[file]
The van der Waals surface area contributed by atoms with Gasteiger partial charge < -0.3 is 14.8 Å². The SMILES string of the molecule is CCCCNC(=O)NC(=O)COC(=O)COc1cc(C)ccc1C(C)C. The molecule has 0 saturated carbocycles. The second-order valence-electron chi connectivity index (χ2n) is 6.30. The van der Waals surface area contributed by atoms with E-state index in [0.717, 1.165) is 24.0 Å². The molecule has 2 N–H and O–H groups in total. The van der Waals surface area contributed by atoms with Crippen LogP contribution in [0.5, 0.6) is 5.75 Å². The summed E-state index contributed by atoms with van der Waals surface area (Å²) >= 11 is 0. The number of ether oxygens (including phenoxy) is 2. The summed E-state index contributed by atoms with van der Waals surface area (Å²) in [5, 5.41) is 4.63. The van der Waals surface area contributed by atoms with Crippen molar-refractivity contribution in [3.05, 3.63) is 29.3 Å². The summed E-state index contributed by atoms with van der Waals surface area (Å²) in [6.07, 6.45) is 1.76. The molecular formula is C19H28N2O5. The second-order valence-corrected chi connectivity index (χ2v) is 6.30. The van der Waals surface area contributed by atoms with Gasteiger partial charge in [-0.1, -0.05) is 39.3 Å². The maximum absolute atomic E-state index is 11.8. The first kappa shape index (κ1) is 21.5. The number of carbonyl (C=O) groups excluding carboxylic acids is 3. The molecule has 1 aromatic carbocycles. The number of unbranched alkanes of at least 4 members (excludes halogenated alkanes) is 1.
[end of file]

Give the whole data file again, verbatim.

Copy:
The van der Waals surface area contributed by atoms with Gasteiger partial charge < -0.3 is 14.8 Å². The SMILES string of the molecule is CCCCNC(=O)NC(=O)COC(=O)COc1cc(C)ccc1C(C)C. The molecule has 0 saturated carbocycles. The second-order valence-electron chi connectivity index (χ2n) is 6.30. The van der Waals surface area contributed by atoms with E-state index in [0.717, 1.165) is 24.0 Å². The molecule has 2 N–H and O–H groups in total. The van der Waals surface area contributed by atoms with Crippen LogP contribution in [0.5, 0.6) is 5.75 Å². The summed E-state index contributed by atoms with van der Waals surface area (Å²) >= 11 is 0. The number of ether oxygens (including phenoxy) is 2. The summed E-state index contributed by atoms with van der Waals surface area (Å²) in [5, 5.41) is 4.63. The van der Waals surface area contributed by atoms with Crippen molar-refractivity contribution in [3.05, 3.63) is 29.3 Å². The summed E-state index contributed by atoms with van der Waals surface area (Å²) in [6.07, 6.45) is 1.76. The molecular formula is C19H28N2O5. The second-order valence-corrected chi connectivity index (χ2v) is 6.30. The van der Waals surface area contributed by atoms with Gasteiger partial charge in [-0.1, -0.05) is 39.3 Å². The maximum absolute atomic E-state index is 11.8. The first kappa shape index (κ1) is 21.5. The number of carbonyl (C=O) groups excluding carboxylic acids is 3. The molecule has 1 aromatic carbocycles. The number of unbranched alkanes of at least 4 members (excludes halogenated alkanes) is 1.